Crystalline polymers preferred for use in this invention are those having a degree of crystallinity of at least 5 percent as determined by X-ray diffraction. Formulations containing polymers with less than about 5 percent crystallinity have little or no positive temperature coefficient of resistance and thus do not produce temperature self-regulating heating devices. Polymers having more than about 5 percent crystallinity produce formulations exhibiting an increased positive temperature coefficient.
Crystalline polymers which are useful in the present composition include crystalline polymers which are solvatable at ambient temperatures, e.g., between about 60° F. and 80° F. Crystalline polyurethane and/or chloroprene polymers, or mixtures thereof, are particularly useful for this purpose. Polyurethane polymers having these characteristics are commercially available under the tradenames Estane™ 5712, 5713, 5716, 5720 and 5730, produced by BF Goodrich Specialty Polymers and Chemicals Division; and Desmocoll™ 400, 510 HV, 530, 530 HV, 540, 540 HV produced by Mobay Corporation. Chloroprene polymers having these characteristics are commercially available under the trade names Neoprene™ AC and AD produced by E. I. DuPont DeNemours, Inc.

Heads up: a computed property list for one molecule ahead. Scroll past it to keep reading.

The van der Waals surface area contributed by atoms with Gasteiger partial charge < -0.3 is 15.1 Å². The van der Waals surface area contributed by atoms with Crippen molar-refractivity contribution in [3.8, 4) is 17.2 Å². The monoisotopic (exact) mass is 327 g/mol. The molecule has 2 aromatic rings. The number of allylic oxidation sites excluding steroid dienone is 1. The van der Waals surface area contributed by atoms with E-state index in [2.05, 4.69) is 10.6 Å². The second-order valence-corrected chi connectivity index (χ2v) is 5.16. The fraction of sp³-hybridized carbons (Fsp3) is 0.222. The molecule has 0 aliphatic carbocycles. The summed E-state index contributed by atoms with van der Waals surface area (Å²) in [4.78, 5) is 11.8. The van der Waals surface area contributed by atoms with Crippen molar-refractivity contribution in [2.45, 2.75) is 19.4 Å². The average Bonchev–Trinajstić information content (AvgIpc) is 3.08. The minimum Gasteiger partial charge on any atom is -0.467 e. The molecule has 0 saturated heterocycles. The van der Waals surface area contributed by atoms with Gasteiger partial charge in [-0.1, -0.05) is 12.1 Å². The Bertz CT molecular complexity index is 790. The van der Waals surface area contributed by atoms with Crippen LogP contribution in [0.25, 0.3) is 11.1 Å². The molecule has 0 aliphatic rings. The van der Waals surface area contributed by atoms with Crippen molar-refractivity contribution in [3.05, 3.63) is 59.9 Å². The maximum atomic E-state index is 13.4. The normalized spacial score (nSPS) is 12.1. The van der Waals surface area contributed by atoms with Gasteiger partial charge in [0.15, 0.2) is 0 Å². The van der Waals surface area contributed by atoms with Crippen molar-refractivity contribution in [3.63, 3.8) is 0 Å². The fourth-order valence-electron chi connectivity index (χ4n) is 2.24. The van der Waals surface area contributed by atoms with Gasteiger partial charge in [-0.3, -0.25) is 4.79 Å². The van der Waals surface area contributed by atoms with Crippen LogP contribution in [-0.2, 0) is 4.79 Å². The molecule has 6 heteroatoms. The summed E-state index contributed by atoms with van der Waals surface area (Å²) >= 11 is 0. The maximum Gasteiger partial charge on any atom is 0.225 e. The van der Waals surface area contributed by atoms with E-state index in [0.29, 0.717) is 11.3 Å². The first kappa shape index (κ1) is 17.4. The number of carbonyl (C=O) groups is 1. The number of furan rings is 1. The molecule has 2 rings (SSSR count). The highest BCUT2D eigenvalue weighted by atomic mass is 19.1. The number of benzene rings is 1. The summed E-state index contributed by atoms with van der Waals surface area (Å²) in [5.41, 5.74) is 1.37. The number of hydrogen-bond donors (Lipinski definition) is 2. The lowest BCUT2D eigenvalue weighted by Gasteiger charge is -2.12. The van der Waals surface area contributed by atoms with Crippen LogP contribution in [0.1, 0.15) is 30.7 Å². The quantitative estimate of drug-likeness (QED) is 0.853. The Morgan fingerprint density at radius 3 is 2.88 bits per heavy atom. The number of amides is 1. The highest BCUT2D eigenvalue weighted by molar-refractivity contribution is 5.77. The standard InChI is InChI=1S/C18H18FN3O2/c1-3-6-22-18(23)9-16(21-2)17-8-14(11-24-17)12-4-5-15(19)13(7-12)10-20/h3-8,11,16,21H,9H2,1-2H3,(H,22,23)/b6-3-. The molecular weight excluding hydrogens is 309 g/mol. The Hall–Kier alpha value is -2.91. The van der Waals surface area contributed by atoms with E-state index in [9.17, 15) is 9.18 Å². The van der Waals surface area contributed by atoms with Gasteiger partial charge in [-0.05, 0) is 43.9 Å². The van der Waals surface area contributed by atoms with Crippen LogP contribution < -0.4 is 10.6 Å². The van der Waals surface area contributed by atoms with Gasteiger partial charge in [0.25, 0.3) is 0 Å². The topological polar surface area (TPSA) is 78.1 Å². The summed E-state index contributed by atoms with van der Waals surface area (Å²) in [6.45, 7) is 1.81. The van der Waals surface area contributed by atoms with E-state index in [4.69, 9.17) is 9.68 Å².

Many different kinds of conductive particles can be utilized in the practice of the present invention, including metal powers such as silver, gold, nickel, and powdered graphite. However, carbon black is preferred for this purpose. Carbon blacks can be characterized as "high structure", i.e., having long chains of carbon particles, or "low structure" having shorter chains of carbon particles. High structure carbon blacks generally have greater electrical conductivity than do low structure carbon blacks.